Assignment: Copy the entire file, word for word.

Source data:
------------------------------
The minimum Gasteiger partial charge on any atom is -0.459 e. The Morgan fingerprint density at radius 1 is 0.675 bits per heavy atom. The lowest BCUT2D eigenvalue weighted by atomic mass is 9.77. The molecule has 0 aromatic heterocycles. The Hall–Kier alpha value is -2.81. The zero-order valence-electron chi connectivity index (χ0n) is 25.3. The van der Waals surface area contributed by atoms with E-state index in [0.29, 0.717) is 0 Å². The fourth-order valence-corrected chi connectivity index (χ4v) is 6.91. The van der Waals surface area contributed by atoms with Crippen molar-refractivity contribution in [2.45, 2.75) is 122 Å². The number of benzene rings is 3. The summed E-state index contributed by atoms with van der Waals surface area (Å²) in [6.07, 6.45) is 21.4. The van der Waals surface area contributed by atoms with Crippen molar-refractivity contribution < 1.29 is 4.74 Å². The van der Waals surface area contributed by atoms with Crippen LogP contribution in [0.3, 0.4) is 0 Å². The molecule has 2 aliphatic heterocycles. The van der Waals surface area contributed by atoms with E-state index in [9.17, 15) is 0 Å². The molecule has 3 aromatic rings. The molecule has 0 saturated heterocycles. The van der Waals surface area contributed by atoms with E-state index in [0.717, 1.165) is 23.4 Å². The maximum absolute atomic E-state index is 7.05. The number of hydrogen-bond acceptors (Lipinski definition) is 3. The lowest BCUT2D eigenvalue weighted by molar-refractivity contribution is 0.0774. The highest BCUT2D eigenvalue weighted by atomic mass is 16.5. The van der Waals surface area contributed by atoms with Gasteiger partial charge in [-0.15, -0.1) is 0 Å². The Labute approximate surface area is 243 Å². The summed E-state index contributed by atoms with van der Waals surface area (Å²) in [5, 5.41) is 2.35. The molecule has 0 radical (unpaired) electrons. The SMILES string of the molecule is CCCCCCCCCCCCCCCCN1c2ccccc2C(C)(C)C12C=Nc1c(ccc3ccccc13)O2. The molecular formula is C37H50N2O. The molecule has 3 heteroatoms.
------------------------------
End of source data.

The minimum Gasteiger partial charge on any atom is -0.459 e. The Morgan fingerprint density at radius 1 is 0.675 bits per heavy atom. The lowest BCUT2D eigenvalue weighted by atomic mass is 9.77. The molecule has 0 aromatic heterocycles. The Hall–Kier alpha value is -2.81. The zero-order valence-electron chi connectivity index (χ0n) is 25.3. The van der Waals surface area contributed by atoms with E-state index in [0.29, 0.717) is 0 Å². The fourth-order valence-corrected chi connectivity index (χ4v) is 6.91. The van der Waals surface area contributed by atoms with Crippen molar-refractivity contribution in [2.45, 2.75) is 122 Å². The number of benzene rings is 3. The summed E-state index contributed by atoms with van der Waals surface area (Å²) in [6.07, 6.45) is 21.4. The van der Waals surface area contributed by atoms with Crippen molar-refractivity contribution < 1.29 is 4.74 Å². The van der Waals surface area contributed by atoms with Crippen LogP contribution in [0.3, 0.4) is 0 Å². The molecule has 2 aliphatic heterocycles. The van der Waals surface area contributed by atoms with E-state index in [9.17, 15) is 0 Å². The molecule has 3 aromatic rings. The molecule has 0 saturated heterocycles. The van der Waals surface area contributed by atoms with E-state index in [0.717, 1.165) is 23.4 Å². The maximum absolute atomic E-state index is 7.05. The number of hydrogen-bond acceptors (Lipinski definition) is 3. The lowest BCUT2D eigenvalue weighted by molar-refractivity contribution is 0.0774. The highest BCUT2D eigenvalue weighted by atomic mass is 16.5. The van der Waals surface area contributed by atoms with Gasteiger partial charge in [-0.15, -0.1) is 0 Å². The Labute approximate surface area is 243 Å². The summed E-state index contributed by atoms with van der Waals surface area (Å²) in [5, 5.41) is 2.35. The molecule has 0 radical (unpaired) electrons. The SMILES string of the molecule is CCCCCCCCCCCCCCCCN1c2ccccc2C(C)(C)C12C=Nc1c(ccc3ccccc13)O2. The molecular formula is C37H50N2O. The molecule has 3 heteroatoms.